Veterinarians and members of the Bioparc Fuengirola Herpetology team detected last summer that the behavior of Ora, the female Komodo dragon in this park, was changing. After a laborious copulation with the male, known as Reo, the dragon was more restless than usual. Shortly after the reason was discovered: a clutch of twelve eggs.
"This fact marked a milestone in the conservation work that the park develops within the European Endangered Species Program (EEP) of this great monitor lizard," explains Bioparc Fuengirola on its website.
Eight months later and after a long and controlled incubation of these eggs, Bioparc Fuengirola announces the first successful reproduction of the species in the park, with the birth of five Komodo dragon pups.
"The success of the laying, incubation and expected hatching not only represents a hopeful future for this endangered species, but also demonstrates how necessary the work we do at our center is. From the outset, we have guaranteed the well-being of both reptiles and now also their young. For everyone it is undoubtedly a great achievement", explains Milagros Robledo, head of Herpetology at Bioparc Fuengirola.
uring these almost eight months of incubation, the team has carried out an almost daily control of the eggs. Every week, both the temperature and the humidity of the facilities that incubated them were regulated, guaranteeing an adequate environment for the development of the embryos and simulating the possible seasonal variations to which they could be exposed in their habitat. The hatching of these small Komodo dragons places the animal park in Malaga as a benchmark at a European level.
During these almost eight months of incubation, the team has carried out an almost daily control of the eggs. Every week, both the temperature and the humidity of the facilities that incubated them were regulated, guaranteeing an adequate environment for the development of the embryos and simulating the possible seasonal variations to which they could be exposed in their habitat.
At the beginning of March, this controlled process ended with the hatching of the first of the young called 'Juanito'. She was followed by Phoenix, Embum, Drakaris and Saya. Finally, Reo and Ora are parents.
“After the eggs were broken, we carefully monitored each one of them so that everything went well. The biggest ones came out of the egg on their own, the smallest ones have needed help to get out because they were still attached to the yolk. The pups have weights ranging from 50 to 120 grams, and measures from 30 to 44 centimeters”, highlights Robledo.
As in the natural habitat of this species, from the moment they are born, the young live separately from their parents and completely independently. This behavior is respected, keeping the little ones in separate terrariums. During these first weeks of life, the team of caregivers must closely monitor the diet of each one of them, and their state of health.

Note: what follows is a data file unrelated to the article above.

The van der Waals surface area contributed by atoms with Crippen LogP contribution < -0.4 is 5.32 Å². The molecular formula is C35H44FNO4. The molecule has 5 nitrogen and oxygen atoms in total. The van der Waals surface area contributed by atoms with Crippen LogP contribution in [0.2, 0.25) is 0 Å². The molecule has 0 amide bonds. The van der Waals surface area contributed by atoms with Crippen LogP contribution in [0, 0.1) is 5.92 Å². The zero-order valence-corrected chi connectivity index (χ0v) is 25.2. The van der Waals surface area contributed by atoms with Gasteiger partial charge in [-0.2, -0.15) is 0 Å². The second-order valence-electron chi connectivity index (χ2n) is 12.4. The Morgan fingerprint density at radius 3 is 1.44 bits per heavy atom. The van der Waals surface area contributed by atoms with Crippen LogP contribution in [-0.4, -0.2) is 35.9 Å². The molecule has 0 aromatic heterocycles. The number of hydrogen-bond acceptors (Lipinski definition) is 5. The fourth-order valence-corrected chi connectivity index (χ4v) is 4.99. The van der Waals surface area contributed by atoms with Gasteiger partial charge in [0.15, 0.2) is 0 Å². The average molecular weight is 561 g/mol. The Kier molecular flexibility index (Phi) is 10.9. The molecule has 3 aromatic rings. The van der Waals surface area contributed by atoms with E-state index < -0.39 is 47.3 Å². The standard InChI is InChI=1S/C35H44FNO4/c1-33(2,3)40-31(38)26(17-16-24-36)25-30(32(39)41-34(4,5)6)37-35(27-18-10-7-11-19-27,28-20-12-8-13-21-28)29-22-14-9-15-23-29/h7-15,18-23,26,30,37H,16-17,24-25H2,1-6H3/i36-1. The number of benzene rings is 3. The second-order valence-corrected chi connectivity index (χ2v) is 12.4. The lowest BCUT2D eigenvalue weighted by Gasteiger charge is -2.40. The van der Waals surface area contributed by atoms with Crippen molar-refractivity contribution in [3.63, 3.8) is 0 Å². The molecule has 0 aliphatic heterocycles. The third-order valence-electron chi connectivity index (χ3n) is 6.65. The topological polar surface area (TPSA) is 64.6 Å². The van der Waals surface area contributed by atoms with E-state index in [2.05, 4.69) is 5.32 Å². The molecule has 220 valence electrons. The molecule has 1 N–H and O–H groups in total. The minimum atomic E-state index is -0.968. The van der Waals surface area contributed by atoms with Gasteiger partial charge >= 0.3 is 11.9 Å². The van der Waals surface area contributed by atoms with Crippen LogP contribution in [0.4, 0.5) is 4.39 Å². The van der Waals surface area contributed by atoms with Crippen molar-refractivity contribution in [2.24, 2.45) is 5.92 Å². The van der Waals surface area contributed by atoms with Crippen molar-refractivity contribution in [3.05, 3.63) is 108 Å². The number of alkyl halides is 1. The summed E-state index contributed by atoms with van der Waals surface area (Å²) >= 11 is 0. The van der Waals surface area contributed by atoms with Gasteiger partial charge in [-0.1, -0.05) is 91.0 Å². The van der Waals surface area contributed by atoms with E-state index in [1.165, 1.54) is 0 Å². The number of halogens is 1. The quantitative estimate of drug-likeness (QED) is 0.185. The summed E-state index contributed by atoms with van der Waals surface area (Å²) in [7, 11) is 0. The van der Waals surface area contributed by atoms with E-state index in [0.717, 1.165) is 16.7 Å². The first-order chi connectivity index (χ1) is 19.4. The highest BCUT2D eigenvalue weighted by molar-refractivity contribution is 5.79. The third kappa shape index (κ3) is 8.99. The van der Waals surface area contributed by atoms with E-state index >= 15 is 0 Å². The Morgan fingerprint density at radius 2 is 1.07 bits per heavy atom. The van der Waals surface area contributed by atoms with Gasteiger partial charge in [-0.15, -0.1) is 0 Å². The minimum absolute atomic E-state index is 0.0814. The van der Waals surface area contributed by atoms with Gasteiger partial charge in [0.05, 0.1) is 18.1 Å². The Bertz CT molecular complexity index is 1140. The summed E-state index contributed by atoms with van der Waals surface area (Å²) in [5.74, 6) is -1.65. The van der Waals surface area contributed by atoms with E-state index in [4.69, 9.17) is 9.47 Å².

BIOPARC Fuengirola is one of the 30 zoos that are part of the EEP for this species, coordinated by the European Association of Zoos and Aquariums. Within these conservation programs, collaboration between all participating centers is essential, sharing experiences and impressions on processes such as this long incubation. The activity carried out by each of them also follows the guidelines indicated by the coordinator of each EEP.
“Although the initial clutch was twelve eggs, in the end only five of them were viable. A figure that coincides with the recommendation of the EEP coordinator. This decision guarantees the genetic variability of Komodo dragons and strengthens these reptiles in the event that, in the future, it is necessary to reintroduce them into their habitat”, explains Jesús Recuero, technical director, veterinarian and curator of Bioparc Fuengirola.
The Komodo dragon: a species in serious danger of extinction with only 1,500 specimens worldwide
Komodo dragons are in danger of extinction. Currently, only about 1,500 specimens remain worldwide, 220 in conservation centers belonging to EAZA. In the wild, they can be found on the island of Flores, Komodo, Rinca, Padar, Nusa Kode and Gili Motang.
Since 2009, Bioparc Fuengirola and the Bioparc Foundation have been working on the Komodo Dragon Endangered Species Program (EEP) both 'ex situ' at its facilities and 'in-situ' on the island of Flores under the Komodo Survival project. Program. Through this, the participating centers work by monitoring the specimens that live on the island, contributing to the protection of their habitat and raising awareness in the local community.
In the last 15 years the dragon population has been reduced by 25% due to the burning of a large part of the forest where they live and due to poaching. At present, to all this, is added the enormous accumulation of waste that ocean currents carry and that ends up on the islands where these primitive and great monitor lizards live.